Where is the Credit Crunch?

Back in February I pointed out that despite all the talk of a credit crunch commercial and industrial loans were at an all-time high and increasing.  At the time, Paul Krugman and others responded that this was just temporary as firms drew on previously existing lines of credit.  Well here we are in September and bank credit continues to look very robust.  As Robert Higgs points out consumer loans are up, commercial and industrial loans are up, even real estate loans are up.  Overall, total  bank credit is up with just a slight sign of leveling off in recent weeks.  So where is the credit crunch?

A credit crunch does exist in the sector of the market based on short-term, asset backed securities.  In addition, interbank lending is unusually risky.  But in light of what I have just said the "credit crunch" takes on a new meaning and potential new solutions are suggested.  The first question I have is this.  Investment banks were selling these securities and using the money to lend to whom?  I do not know the answer.  But let’s suppose that the money being raised in these markets was being lent to productive businesses.  If so, then any solution should focus on feeding those businesses that are starved for credit.

I look at the situation as follows.  Banks are bridges between savers and investors.  Some of these bridges have collapsed.  But altogether too much attention is being placed on fixing the collapsed bridges.  Instead we should be thinking about how to route more savings across the bridges that have not collapsed.  Government lending may be one way of doing this but why lend to prop up the broken bridges?  Instead, why not lend directly to the investors who are in need of funds?  After all, if these investors exist and have valuable projects that’s where the money is!  Let the broken bridges collapse, taking the shoddy builders with them.  Instead focus on the finding and rescuing the victims of any credit crunch, the investors who need funds.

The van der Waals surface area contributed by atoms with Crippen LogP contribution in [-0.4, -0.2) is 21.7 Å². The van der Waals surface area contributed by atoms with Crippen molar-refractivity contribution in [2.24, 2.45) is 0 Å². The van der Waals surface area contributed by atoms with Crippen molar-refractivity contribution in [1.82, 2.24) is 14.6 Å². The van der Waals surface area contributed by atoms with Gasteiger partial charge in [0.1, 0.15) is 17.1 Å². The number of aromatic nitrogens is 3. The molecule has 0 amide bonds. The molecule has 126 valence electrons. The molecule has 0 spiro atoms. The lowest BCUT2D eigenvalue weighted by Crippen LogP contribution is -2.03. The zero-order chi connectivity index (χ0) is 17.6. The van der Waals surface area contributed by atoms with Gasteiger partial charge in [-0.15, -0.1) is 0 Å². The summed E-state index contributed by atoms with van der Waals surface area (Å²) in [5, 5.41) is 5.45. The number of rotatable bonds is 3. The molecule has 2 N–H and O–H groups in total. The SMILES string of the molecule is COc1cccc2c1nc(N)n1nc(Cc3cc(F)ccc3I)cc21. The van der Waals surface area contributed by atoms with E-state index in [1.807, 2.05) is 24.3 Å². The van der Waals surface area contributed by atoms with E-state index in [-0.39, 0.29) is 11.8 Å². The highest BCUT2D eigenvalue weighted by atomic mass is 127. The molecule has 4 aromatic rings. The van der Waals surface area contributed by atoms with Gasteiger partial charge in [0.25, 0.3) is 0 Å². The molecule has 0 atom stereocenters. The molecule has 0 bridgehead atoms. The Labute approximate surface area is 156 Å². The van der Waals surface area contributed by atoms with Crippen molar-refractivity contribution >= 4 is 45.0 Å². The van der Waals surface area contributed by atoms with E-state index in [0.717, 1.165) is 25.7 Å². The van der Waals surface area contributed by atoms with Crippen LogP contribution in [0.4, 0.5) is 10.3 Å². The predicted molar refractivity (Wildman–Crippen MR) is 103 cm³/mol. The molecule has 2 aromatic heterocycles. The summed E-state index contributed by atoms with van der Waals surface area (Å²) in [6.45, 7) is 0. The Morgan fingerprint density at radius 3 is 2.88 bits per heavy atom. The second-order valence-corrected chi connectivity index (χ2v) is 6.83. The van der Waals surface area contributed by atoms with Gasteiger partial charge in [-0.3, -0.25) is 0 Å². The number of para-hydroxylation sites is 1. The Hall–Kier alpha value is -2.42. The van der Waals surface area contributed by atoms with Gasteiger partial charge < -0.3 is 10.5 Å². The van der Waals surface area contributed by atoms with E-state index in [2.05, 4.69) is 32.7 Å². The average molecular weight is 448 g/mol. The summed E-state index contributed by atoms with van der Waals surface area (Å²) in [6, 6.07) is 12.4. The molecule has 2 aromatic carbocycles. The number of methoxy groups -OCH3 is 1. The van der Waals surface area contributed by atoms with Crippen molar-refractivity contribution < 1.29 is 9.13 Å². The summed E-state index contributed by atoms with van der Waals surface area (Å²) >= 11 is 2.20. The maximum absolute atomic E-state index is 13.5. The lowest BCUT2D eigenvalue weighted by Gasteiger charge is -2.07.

Now here is a hypothesis.  It may be that there just aren’t that many firms in need of funds.  First, one reason that bank lending is up may be that firms with good projects have already turned to the substitute bridge of ordinary bank loans.  Second, I wonder how much real lending was actually being generated by asset backed securities.  Could it not be that most of the funds generated were used to buy more asset backed securities?  (The growth in these securities is certainly suggestive of that possibility).  If that is the case then it explains why the real economy has been remarkably resilient to the "credit crunch."

Now perhaps I am wrong about all this.  Bernanke has access to a lot more data than I do and he seems very worried.  I’d still like to know, however, which credit-worthy firms are credit starved.  And I’d suggest that we ought to think more about alternative bridges that will connect credit-starved firms with savers.    


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